Web exercises direct both instructors and students to useful and current web sites, along with creative activities to extend and reinforce learning or allow for further research on important chapter topics.
Visit the One Laptop Per Child Project: http://one.laptop.org/. Read some of the stories and look at the map: http://one.laptop.org/map. What areas are they targeting? What is the purpose of such an organization? How does it fit into your understanding of globalization and the media after reading Chapter 10? How important do you think this project is and how successful will it be? Can you think of any negative effects this project might have?
Michael Jackson and Cultural Imperialism
Look at these pictures of Michael Jackson fans around the world mourning his death: http://thesocietypages.org/socimages/2009/06/27/michael-jacksons-global-reach/
What are the similarities between these pictures? The differences? Do you think the global reach of Michael Jackson represents cultural imperialism? How might you argue that it is more complicated, using the arguments made in Chapter 10? Why do you think an American pop star like Michael Jackson had such a global reach? Try to think of as many reasons as possible, considering all aspects of global media.
Visit the website of the media reform organization Free Press and look at the various issues that they focus on: http://www.freepress.net/work. Which of these issues are most important and interesting to you and why? What actions can you take to work on this issue? How do these issues apply to media around the world? Pledge with your classmates to take at least one action on a media issue of importance to you.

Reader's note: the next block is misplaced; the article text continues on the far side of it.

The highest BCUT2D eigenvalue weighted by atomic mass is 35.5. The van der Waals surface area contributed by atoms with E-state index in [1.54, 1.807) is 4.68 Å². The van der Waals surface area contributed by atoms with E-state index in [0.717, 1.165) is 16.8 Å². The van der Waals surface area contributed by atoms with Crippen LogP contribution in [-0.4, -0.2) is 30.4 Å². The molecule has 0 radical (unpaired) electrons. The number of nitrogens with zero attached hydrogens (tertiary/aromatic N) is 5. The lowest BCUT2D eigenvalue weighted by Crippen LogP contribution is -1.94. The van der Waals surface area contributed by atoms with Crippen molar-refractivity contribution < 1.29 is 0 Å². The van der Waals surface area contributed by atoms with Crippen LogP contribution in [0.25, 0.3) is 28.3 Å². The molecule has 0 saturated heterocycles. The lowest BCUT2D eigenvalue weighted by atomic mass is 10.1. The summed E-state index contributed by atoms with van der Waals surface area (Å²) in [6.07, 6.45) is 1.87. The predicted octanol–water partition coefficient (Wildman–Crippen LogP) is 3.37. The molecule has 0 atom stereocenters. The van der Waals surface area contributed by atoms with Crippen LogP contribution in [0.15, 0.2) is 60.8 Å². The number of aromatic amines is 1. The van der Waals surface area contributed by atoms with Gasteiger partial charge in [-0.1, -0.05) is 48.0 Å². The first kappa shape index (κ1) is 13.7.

The Glocalization of Married with Children: Read this brief blogpost about different versions of a classic sitcom around the world. http://thesocietypages.org/socimages/2012/06/26/the-glocalization-of-married-with-children/.
Look at the pictures and view the video at the end. What does the term “glocalization” mean? How does the phenomenon of glocalization relate to the tensions around globalization, media, and cultural imperialism discussed in Chapter 10? Why might nations choose to create their own versions of “Married with Children” or “Everybody Loves Raymond” rather than import the originals? What differences do you see in the local versions compared to the U.S. version, and what do you think might explain these differences? Do you know of any other shows that have different versions around the world? Overall, do you think these “new” versions indicate cultural imperialism or the preservation of local cultures?